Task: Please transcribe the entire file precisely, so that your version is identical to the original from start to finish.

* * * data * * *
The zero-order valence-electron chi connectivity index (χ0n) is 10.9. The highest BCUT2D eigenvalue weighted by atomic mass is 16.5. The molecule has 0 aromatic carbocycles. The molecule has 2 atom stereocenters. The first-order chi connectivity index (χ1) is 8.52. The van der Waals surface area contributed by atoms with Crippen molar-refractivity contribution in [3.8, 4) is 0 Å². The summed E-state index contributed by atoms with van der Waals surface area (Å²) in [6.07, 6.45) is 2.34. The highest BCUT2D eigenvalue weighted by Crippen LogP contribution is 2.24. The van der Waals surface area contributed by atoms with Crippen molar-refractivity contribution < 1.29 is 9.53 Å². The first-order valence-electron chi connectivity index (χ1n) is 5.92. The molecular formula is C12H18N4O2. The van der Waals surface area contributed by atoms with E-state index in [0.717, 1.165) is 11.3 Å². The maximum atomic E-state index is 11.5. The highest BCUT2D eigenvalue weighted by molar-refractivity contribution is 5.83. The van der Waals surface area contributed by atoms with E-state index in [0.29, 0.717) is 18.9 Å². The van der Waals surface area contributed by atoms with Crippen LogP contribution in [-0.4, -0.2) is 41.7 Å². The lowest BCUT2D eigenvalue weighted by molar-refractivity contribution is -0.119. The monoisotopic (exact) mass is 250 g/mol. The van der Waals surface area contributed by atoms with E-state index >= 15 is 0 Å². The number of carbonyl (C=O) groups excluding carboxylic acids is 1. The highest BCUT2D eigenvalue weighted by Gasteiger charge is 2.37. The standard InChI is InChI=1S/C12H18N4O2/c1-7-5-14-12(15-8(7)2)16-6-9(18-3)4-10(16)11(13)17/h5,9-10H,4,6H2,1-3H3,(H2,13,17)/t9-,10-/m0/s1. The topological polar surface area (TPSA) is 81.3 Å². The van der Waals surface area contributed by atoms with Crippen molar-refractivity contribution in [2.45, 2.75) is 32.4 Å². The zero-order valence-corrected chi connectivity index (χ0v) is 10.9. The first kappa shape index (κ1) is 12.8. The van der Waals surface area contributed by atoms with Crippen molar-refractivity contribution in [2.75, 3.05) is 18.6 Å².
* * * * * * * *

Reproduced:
The zero-order valence-electron chi connectivity index (χ0n) is 10.9. The highest BCUT2D eigenvalue weighted by atomic mass is 16.5. The molecule has 0 aromatic carbocycles. The molecule has 2 atom stereocenters. The first-order chi connectivity index (χ1) is 8.52. The van der Waals surface area contributed by atoms with Crippen molar-refractivity contribution in [3.8, 4) is 0 Å². The summed E-state index contributed by atoms with van der Waals surface area (Å²) in [6.07, 6.45) is 2.34. The highest BCUT2D eigenvalue weighted by Crippen LogP contribution is 2.24. The van der Waals surface area contributed by atoms with Crippen molar-refractivity contribution < 1.29 is 9.53 Å². The first-order valence-electron chi connectivity index (χ1n) is 5.92. The molecular formula is C12H18N4O2. The van der Waals surface area contributed by atoms with E-state index in [0.717, 1.165) is 11.3 Å². The maximum atomic E-state index is 11.5. The highest BCUT2D eigenvalue weighted by molar-refractivity contribution is 5.83. The van der Waals surface area contributed by atoms with E-state index in [0.29, 0.717) is 18.9 Å². The van der Waals surface area contributed by atoms with Crippen LogP contribution in [-0.4, -0.2) is 41.7 Å². The lowest BCUT2D eigenvalue weighted by molar-refractivity contribution is -0.119. The monoisotopic (exact) mass is 250 g/mol. The van der Waals surface area contributed by atoms with E-state index >= 15 is 0 Å². The number of carbonyl (C=O) groups excluding carboxylic acids is 1. The highest BCUT2D eigenvalue weighted by Gasteiger charge is 2.37. The standard InChI is InChI=1S/C12H18N4O2/c1-7-5-14-12(15-8(7)2)16-6-9(18-3)4-10(16)11(13)17/h5,9-10H,4,6H2,1-3H3,(H2,13,17)/t9-,10-/m0/s1. The topological polar surface area (TPSA) is 81.3 Å². The van der Waals surface area contributed by atoms with Crippen molar-refractivity contribution in [2.45, 2.75) is 32.4 Å². The zero-order valence-corrected chi connectivity index (χ0v) is 10.9. The first kappa shape index (κ1) is 12.8. The van der Waals surface area contributed by atoms with Crippen molar-refractivity contribution in [2.75, 3.05) is 18.6 Å².